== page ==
His wife voted Green because she lives in Pavilion constituency. She said: “I am here to see if it (the rally) will change my mind.”

Join budding young estate agents at Brighton Metropolitan College to pursue a lucrative career

Brighton Metropolitan College, formerly City College, is the second in the country to offer a new course for estate agents giving young people an advantage when seeking work.

It is a Level 3 business course applied to the property sector which provides formal qualifications, transferable life skills and progression into apprenticeships for young people aged 16 and over. You can still apply to join this course by contacting admissions@ccb.ac.uk

The course is unique because it has been designed and led by people in the industry. Chris Sawyer, Director of Sawyer and Co. Estate Agency in Hove met Jan Hytch, partner at Arnold Keys, an estate agency in Norwich who wrote the course for professionals new to the sector. He was interested because he said the industry has a problem with recruitment. For both of them, the purpose of the course is to drive up standards in the industry, create jobs and equip young people with life skills.

Jan Hytch who wrote the course

He said trainees joining the firm are often confined to the back office because it takes a few months for them to master basic protocols. He said: “The course enables them to hit the ground running. A job in an agency is often sink or swim and sometimes if the environment is wrong, it might not work out.”

Mr Sawyer is the dedicated agent liaison person and will provide support as an industry expert by tutoring at college about leasehold properties, enfranchisement and other technical issues. He was also the president of Brighton and Hove Estate Agents Association in 2016.

If estate agents are interested in collaborating, they should contact Jane Myles who is curriculum coordinator at Brighton Metropolitan College to get involved: jem@ccb.ac.uk or Mr Sawyer for sector specific information chris@sawyerandco.co.uk.

Head of Business and Industry Services at Brighton Metropolitan College, Helen Curtis, said work placements are key: “Students will do a minimum of 30 hours work experience, ideally much more, where they will be inspired and encouraged to get involved.”

She said: “Some vocational courses at the college have tenuous links with employers but in this case we have been working closely with industry from the outset and businesses remain on board. It never happens to have so much support locally” (for a course.)

For several students A-Levels are not the answer and they want a direct route into employment. Others want transferable life skills while they work out their next step.

Day two for students at Brighton Met

Reana Muca is combining the estate agency course with an accounting Level 3 that she started last year. Ms Curtis said this could set her up well if she wanted to become a financial advisor in the property sector. She came to the Brighton Met from BHASVIC to learn skills that will prepare her for work. She said: “I am interested in property and there are always jobs.”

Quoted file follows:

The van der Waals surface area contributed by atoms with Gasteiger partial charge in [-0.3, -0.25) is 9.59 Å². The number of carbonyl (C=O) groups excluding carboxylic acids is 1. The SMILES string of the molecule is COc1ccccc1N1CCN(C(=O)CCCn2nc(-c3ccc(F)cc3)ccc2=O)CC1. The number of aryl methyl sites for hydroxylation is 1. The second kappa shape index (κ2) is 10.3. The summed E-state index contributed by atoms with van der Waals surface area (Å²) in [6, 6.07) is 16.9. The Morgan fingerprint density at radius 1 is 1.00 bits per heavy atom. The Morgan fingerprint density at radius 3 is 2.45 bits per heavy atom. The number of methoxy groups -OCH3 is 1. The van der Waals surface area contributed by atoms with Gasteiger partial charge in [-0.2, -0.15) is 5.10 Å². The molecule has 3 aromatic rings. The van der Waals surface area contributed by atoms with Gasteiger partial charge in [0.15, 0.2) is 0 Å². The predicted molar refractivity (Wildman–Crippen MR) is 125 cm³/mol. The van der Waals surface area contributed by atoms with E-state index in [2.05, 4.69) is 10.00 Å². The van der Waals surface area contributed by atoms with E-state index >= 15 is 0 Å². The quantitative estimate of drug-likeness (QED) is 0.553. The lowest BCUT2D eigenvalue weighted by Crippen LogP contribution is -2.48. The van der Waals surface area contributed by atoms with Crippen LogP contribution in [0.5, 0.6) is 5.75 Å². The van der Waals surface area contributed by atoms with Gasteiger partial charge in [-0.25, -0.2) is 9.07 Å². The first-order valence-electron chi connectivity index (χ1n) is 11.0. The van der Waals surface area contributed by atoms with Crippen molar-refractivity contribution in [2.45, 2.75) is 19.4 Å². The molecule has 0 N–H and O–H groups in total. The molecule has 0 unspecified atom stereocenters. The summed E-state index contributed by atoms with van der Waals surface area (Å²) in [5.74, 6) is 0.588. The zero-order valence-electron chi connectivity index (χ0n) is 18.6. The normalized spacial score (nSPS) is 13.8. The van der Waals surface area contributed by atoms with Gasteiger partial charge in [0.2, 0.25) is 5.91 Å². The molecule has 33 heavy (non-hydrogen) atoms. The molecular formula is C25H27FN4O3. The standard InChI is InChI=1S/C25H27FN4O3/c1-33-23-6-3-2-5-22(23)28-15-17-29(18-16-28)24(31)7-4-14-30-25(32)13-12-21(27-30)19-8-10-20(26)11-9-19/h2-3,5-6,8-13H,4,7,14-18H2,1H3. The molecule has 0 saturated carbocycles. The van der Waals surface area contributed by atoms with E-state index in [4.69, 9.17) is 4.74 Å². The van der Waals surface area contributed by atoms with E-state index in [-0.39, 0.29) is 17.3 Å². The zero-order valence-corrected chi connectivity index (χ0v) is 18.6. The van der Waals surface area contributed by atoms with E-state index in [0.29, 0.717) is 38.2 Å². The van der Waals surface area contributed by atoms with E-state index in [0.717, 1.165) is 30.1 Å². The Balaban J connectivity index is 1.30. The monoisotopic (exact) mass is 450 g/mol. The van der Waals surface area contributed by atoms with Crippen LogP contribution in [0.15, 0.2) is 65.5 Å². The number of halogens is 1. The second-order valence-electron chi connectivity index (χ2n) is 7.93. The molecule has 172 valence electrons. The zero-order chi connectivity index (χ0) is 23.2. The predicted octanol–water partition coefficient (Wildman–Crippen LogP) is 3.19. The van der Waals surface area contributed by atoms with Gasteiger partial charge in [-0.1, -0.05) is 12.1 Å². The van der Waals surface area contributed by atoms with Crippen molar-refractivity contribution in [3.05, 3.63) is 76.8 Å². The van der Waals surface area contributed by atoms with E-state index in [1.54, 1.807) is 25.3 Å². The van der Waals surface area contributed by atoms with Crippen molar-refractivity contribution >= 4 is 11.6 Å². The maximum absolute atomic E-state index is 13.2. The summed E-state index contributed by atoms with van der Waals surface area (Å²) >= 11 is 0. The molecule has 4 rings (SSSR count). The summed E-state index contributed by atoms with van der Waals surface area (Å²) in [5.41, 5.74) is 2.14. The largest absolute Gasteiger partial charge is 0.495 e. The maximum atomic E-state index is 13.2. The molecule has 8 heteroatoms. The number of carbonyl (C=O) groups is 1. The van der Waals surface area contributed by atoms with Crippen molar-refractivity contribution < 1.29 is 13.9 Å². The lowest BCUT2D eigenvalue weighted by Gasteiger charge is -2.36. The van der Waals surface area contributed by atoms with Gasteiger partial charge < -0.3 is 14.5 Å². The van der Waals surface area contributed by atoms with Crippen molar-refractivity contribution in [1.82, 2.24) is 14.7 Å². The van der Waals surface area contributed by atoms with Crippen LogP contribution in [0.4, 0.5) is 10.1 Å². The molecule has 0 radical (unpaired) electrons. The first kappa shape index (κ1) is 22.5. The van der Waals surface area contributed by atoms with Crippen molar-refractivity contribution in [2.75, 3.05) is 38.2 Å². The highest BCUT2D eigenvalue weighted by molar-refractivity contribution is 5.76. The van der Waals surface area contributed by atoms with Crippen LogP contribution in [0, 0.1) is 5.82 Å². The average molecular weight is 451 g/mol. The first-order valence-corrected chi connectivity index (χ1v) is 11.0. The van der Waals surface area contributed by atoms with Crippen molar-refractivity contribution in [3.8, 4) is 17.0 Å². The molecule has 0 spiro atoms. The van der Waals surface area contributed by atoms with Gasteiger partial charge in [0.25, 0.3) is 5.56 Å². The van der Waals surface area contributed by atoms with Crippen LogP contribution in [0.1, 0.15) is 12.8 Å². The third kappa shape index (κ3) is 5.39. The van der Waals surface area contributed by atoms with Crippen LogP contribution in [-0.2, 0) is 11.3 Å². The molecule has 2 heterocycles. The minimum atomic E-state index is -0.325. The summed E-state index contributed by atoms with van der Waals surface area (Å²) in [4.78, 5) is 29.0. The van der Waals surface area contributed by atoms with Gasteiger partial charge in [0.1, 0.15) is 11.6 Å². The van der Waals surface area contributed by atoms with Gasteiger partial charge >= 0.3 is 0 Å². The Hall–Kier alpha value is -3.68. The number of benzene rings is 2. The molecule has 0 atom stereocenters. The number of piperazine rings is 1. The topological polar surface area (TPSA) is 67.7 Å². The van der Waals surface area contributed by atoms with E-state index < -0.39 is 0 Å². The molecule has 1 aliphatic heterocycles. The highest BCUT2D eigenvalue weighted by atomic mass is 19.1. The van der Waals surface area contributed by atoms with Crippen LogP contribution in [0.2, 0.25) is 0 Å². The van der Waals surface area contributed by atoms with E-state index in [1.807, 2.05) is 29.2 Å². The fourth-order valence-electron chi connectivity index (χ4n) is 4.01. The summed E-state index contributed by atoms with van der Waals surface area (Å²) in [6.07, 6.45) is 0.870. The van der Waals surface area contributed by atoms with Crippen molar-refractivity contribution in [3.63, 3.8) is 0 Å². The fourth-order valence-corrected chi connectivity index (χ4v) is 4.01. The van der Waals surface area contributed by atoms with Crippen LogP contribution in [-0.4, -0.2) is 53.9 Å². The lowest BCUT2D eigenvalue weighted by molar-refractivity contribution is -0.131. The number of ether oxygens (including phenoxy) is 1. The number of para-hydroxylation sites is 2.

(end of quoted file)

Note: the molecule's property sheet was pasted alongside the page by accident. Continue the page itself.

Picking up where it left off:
Like Reana, Ricardo Seaman took A-Levels but now wants a practical course. He enrolled because of the qualification in customer service. He used to work at Primark and in a call centre. He said: “I guess I just talk to people and I know how to sell.”

Autumn-Moon Chan-Garvey has already achieved applied law, sociology and psychology A-Levels but she wants to do an apprenticeship rather than going to university. She said she likes the course because it combines knowledge with practical skills and it’s her last year of free education.

Property course tutor Kerry Salkeld became an estate agent in Shoreham because it fitted in with her family commitments. She provides holiday cover at her old firm in the sales team to keep abreast of developments in the industry and brings real-life scenarios to college. She aims to build student’s confidence and give them industry specific knowledge and transferable life skills. She told the class estate agents don’t have to be loud.

Mrs Hytch is former president of the National Association of Estate Agents (NAEA) which is now called Propertymark. She wants to remain in the estate agency business so Propertymark, which accredits the course, is helping her to roll it out across the country.

She said anyone interested in running this course should contact Propertymark’s Head of Qualifications Michael Smith: michaelsmith@propertymark.co.uk. Rightmove and TDS charitable foundation are also sponsoring the course.

Mrs Hytch wrote the course for professionals working in the industry. Ms Salkeld said her job is to simplify the information so that all students understand what an estate agent does and learn about customer service. They can then make an informed decision about whether the industry is for them. For Ms Curtis and her team, giving students choices and a future is what education is all about.

An edited version of this article has been published by Brighton and Hove News.